Chart #2 - Q2, 2021 Core Portfolio
Chart #2 – Q2, 2021 Core Portfolio

Satellite Portfolio

Alrighty, let’s get stock specific with the satellite portfolio. This is the part of my portfolio where I put my investing skills to the test by trying to selectively pick companies I think will outperform the Aussie ASX 200 Index. You may have noticed the ‘others’ category, which is essentially a collection of US companies I hold through Stake like Visa and Ferrari.

Chart #3 - Q2, 2021 Satellite Portfolio
Chart #3 – Q2, 2021 Satellite Portfolio

Here’s what I’ve bought

Bought: Kogan.Com (ASX:KGN)

I made the decision to take advantage of Kogan’s short term pain, and take a relatively small position in April 2021.

In 2020, Kogan was one of the so-called ‘COVID winners’. The e-commerce giant had already built out the infrastructure required to operate an online-only retail business, so the pandemic was great for Kogan.

Kogan hit $25 per share from a base of $4 in 7 months 😲

The combination of national lockdowns forcing online shopping, and job keeper stimulus put a rocket under Kogan’s sales, and subsequently their share price. At their highs last October, Kogan hit a mouthwatering $25 per share from a base of $4 in 7 months!

Since then Kogan’s share price has taken a hit as a result of some short term headwinds it’s facing. These include a backlog of excess inventory, slower growth rates and some one-off demurrage fees. As a result, Kogan’s share price fell to as low as $8 dollars, which is roughly when I started accumulating a small position after completing my assessment.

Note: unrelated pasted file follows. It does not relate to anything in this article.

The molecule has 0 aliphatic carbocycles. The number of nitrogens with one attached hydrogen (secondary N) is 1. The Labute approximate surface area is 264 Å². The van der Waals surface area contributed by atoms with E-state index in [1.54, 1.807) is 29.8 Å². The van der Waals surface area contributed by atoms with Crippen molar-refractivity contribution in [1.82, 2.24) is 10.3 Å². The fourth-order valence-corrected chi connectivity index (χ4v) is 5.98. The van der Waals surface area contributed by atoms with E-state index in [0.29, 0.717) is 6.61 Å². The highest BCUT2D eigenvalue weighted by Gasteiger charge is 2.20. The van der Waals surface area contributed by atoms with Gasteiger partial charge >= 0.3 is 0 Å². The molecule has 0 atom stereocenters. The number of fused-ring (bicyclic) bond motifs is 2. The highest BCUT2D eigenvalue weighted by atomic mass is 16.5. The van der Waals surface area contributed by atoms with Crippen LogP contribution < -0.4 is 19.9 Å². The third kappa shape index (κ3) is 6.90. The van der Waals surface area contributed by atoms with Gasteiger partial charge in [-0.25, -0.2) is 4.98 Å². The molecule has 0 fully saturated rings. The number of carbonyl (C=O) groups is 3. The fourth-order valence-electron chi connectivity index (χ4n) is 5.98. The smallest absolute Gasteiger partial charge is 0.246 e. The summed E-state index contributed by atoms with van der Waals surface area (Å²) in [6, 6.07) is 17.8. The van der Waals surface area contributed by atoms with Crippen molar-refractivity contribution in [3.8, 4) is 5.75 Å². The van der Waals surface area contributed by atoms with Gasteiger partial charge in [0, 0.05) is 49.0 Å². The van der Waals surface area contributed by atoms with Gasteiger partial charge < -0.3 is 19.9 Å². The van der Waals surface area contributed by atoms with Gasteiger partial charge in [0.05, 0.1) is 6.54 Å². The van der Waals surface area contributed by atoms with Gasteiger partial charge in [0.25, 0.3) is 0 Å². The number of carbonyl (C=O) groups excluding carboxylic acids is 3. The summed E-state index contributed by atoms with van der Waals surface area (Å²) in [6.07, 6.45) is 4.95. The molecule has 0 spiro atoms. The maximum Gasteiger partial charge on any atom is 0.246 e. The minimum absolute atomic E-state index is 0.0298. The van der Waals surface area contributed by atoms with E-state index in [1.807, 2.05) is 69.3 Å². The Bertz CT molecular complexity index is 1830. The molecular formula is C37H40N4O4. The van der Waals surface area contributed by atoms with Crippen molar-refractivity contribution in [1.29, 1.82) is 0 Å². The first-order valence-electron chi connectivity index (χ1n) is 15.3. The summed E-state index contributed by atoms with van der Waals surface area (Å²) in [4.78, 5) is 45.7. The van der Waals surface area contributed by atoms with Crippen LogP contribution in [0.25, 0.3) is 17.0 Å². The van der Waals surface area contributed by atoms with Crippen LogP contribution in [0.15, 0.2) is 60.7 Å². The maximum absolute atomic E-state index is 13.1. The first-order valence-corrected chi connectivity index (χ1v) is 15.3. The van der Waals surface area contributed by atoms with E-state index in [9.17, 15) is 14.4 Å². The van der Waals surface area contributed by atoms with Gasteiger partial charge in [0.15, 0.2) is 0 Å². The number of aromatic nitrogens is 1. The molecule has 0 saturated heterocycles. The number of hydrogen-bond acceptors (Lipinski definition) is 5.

I’ll be releasing an article shortly that deep dives into how I complete an analysis of a company from four simple questions. You can sign up for my newsletter to be notified when it’s released.

I’m confident Kogan remains a long term winner

While Kogan’s performance is disappointing in the short term, I believe nothing has changed with regards to its long term growth prospects. Thanks to its strong market position and the structural shift towards online shopping, I’m confident Kogan is primed to continue taking market share over the long term.

I’m also confident they’ll continue growing their earnings and sales at a solid rate as we move towards more normal market conditions, albeit with the recent lockdowns in Melbourne and Sydney.

Here’s what I’ve sold

Sold: Scentre Group (ASX:SCG)

My only sale for the quarter was Scentre Group (ASX:SCG). Scentre Group owns and operates 42 Westfield Living Centres Across Australia and New Zealand. When I initially invested in Scentre way back in December last year they were trading at a 30% discount to their net asset value (NAV). In other words, I was buying $1 for 70c!